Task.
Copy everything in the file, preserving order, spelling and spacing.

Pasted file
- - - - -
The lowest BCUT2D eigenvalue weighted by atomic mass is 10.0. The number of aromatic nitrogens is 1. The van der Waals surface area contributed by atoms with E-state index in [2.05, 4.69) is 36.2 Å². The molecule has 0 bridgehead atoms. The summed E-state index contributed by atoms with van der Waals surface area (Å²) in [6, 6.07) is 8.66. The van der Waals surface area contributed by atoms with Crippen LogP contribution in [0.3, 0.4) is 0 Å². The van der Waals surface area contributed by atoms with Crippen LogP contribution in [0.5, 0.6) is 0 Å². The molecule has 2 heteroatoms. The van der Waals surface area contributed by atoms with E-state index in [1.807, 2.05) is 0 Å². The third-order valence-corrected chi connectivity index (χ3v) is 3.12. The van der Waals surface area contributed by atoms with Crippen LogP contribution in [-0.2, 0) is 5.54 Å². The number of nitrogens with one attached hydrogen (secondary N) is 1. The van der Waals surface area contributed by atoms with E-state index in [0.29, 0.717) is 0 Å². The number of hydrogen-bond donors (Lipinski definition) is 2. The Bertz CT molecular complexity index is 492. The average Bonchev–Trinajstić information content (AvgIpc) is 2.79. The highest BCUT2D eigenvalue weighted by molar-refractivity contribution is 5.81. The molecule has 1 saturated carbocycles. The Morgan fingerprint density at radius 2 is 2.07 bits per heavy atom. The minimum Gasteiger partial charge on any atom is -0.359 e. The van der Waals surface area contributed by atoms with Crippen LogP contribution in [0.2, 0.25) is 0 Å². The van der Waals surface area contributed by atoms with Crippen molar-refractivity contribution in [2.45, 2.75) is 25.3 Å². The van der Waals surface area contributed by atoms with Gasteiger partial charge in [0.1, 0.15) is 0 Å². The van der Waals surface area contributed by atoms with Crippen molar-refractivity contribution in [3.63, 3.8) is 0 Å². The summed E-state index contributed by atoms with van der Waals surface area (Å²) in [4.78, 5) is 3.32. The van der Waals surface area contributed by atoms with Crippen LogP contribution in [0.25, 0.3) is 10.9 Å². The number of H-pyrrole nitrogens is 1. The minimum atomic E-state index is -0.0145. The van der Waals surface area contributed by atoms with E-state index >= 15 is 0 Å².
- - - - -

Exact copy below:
The lowest BCUT2D eigenvalue weighted by atomic mass is 10.0. The number of aromatic nitrogens is 1. The van der Waals surface area contributed by atoms with E-state index in [2.05, 4.69) is 36.2 Å². The molecule has 0 bridgehead atoms. The summed E-state index contributed by atoms with van der Waals surface area (Å²) in [6, 6.07) is 8.66. The van der Waals surface area contributed by atoms with Crippen LogP contribution in [0.3, 0.4) is 0 Å². The van der Waals surface area contributed by atoms with Crippen LogP contribution in [0.5, 0.6) is 0 Å². The molecule has 2 heteroatoms. The van der Waals surface area contributed by atoms with E-state index in [1.807, 2.05) is 0 Å². The third-order valence-corrected chi connectivity index (χ3v) is 3.12. The van der Waals surface area contributed by atoms with Crippen LogP contribution in [-0.2, 0) is 5.54 Å². The number of nitrogens with one attached hydrogen (secondary N) is 1. The van der Waals surface area contributed by atoms with E-state index in [0.29, 0.717) is 0 Å². The number of hydrogen-bond donors (Lipinski definition) is 2. The Bertz CT molecular complexity index is 492. The average Bonchev–Trinajstić information content (AvgIpc) is 2.79. The highest BCUT2D eigenvalue weighted by molar-refractivity contribution is 5.81. The molecule has 1 saturated carbocycles. The Morgan fingerprint density at radius 2 is 2.07 bits per heavy atom. The minimum Gasteiger partial charge on any atom is -0.359 e. The van der Waals surface area contributed by atoms with Crippen LogP contribution in [0.2, 0.25) is 0 Å². The van der Waals surface area contributed by atoms with Crippen molar-refractivity contribution in [2.45, 2.75) is 25.3 Å². The van der Waals surface area contributed by atoms with Gasteiger partial charge in [0.1, 0.15) is 0 Å². The van der Waals surface area contributed by atoms with Crippen molar-refractivity contribution in [3.63, 3.8) is 0 Å². The summed E-state index contributed by atoms with van der Waals surface area (Å²) in [4.78, 5) is 3.32. The van der Waals surface area contributed by atoms with Crippen LogP contribution in [0.25, 0.3) is 10.9 Å². The number of H-pyrrole nitrogens is 1. The minimum atomic E-state index is -0.0145. The van der Waals surface area contributed by atoms with E-state index >= 15 is 0 Å².